CCP Chairman Bradley Smith Testifies Tomorrow Before Senate Judiciary Subcommittee about Campaign Finance Law Enforcement
ALEXANDRIA, Va. — Tomorrow morning, CCP Founder and former FEC Chairman Bradley Smith will testify before the the Senate Judiciary Committee’s Subcommittee on Crime and Terrorism, as part of a hearing on “Current Issues in Campaign Finance Law Enforcement.” The hearing is scheduled to begin at 10:00 a.m. in Room 226 of the Dirksen Senate Office Building.
Smith will be testifying on the second panel, which also includes Lawrence M. Noble, President, Americans for Campaign Reform and Gregory L. Colvin, Principal, Adler & Colvin. Before Smith testifies, there will be another panel of witnessesincluding Mythili Raman, Acting Assistant Attorney General, Criminal Division, United States Department of Justiceand Patricia Haynes; Deputy Chief, Criminal Investigation, Internal Revenue Service.
Smith will testify that “the history of criminal and tax enforcement of campaign finance law is largely one of political prosecutions that should serve as a warning to this body.” He will also include a warning about outsourcing enforcement to agencies such as the SEC and the IRS that lack expertise in campaign finance matters. “Those who seek to push regulation onto other agencies often do so precisely because they seek to bypass such constitutional sensitivities that are, and ought to be a hallmark of the FEC – the agency charged by Congress with ‘exclusive civil enforcement’ of campaign finance laws,” Smith writes.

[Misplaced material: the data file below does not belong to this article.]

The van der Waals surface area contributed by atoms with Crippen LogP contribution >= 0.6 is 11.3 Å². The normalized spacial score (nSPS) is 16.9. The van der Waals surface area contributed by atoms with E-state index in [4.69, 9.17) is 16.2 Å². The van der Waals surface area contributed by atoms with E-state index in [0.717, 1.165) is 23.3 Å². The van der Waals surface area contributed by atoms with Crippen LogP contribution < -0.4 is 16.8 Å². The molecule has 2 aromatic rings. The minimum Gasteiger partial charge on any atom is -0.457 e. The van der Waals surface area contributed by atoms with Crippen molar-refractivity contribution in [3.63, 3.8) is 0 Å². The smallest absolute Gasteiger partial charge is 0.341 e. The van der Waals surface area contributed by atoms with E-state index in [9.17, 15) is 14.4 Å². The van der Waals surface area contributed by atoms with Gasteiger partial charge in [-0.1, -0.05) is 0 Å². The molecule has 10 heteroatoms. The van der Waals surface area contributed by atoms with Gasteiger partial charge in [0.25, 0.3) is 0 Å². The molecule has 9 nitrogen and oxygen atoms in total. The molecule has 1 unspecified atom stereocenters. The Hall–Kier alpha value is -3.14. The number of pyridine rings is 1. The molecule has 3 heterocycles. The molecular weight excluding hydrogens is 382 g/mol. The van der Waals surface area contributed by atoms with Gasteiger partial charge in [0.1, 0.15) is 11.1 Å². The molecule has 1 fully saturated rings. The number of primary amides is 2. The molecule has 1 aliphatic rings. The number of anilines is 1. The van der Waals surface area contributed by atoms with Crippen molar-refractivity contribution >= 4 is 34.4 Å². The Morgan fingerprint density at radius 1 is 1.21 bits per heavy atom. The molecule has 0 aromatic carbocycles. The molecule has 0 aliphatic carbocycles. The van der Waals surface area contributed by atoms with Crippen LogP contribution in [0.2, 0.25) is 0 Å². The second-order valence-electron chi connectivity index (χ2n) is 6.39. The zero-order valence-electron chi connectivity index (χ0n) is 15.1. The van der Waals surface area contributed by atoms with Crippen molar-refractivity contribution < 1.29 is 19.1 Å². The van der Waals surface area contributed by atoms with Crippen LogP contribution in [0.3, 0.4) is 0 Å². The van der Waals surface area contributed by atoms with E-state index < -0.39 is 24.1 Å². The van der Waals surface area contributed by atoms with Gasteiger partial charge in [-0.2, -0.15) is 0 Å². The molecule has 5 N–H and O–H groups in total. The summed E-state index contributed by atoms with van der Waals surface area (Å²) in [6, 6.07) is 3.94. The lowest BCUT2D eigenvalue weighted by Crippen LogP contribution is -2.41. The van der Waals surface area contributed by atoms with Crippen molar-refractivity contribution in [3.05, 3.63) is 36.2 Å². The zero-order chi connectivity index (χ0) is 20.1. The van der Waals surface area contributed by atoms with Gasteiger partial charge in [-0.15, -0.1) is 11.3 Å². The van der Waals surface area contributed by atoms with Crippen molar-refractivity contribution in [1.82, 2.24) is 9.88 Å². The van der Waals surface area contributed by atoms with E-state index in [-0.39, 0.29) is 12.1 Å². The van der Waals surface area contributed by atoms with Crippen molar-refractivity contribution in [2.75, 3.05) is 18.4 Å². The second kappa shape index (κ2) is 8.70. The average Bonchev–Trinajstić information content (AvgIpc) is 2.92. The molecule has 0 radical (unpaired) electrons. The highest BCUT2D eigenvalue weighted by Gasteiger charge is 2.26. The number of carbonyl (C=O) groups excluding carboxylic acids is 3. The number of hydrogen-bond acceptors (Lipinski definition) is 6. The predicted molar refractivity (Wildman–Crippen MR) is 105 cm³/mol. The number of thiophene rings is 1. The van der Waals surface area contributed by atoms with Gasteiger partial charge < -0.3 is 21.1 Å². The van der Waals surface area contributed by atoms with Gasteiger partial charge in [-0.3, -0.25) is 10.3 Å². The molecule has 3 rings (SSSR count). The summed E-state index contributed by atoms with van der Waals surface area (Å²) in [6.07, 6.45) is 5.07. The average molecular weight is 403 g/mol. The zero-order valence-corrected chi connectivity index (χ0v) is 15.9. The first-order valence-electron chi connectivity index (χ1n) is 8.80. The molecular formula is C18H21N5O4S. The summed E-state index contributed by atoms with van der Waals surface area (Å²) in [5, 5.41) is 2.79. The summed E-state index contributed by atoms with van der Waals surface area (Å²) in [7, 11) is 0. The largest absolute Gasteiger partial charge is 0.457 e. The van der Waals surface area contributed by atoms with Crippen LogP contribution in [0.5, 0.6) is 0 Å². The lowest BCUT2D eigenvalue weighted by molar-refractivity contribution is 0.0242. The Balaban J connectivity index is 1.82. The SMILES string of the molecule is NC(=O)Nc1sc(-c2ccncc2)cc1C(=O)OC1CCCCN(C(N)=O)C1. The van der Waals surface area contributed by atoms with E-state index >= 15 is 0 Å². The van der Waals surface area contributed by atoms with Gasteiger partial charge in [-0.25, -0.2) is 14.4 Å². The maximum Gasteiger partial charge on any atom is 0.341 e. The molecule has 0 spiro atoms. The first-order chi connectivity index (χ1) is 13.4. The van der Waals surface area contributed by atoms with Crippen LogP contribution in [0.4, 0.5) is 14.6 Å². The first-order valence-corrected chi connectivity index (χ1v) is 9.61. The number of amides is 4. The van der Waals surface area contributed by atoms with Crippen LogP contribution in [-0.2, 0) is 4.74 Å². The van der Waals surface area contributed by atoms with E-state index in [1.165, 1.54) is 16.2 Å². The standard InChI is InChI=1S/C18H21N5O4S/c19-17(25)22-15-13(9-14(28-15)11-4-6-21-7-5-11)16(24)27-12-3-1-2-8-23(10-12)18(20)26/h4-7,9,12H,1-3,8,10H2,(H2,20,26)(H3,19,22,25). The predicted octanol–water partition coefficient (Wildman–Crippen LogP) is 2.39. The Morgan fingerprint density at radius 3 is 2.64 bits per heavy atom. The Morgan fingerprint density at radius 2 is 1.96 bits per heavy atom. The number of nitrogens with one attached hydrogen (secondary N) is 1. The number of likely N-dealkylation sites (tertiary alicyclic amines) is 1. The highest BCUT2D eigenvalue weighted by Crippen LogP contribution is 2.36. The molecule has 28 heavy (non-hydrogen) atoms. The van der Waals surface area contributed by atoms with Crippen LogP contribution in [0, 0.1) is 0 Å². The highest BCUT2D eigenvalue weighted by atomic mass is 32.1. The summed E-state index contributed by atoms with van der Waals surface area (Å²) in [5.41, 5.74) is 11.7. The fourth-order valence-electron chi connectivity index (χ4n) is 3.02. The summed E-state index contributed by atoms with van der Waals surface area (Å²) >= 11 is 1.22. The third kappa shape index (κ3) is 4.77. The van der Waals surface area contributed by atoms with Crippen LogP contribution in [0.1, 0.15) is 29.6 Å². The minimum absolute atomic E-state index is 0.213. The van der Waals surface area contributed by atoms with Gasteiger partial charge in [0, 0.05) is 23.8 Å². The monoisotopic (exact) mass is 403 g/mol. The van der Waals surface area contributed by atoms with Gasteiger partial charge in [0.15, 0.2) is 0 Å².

Instead, Professor Smith will urge Congress to provide incentives for political participation that will help political parties and candidate campaigns remain competitive with super PACs and 501(c)(4)s. “Drawing more money into these formal structures and away from the other organizations [is]more effective than devoting more effort to enforcement and reducing First Amendment protections for politically involved citizens and groups,” says Smith.
Other recommendations include a new look at the prohibitively expensive current disclosure regime, and a simplification of already existing campaign finance law. “Generally speaking, we as a society, believe that moderation in law enforcement is good. Few of us wish to live in the police state necessary to try to prevent all violent crime, for example – and even then, we don’t think we could really end all violent crime. Even the most ardent proponents of vigorous enforcement of border security understand that there will be some illegal immigration,” Smith writes. “The same principle is true in campaign finance.”
A copy of his testimony can be found here.
For more information or to interview Smith, please contact CCP Communications Director Sarah Lee at 770.598.7961.
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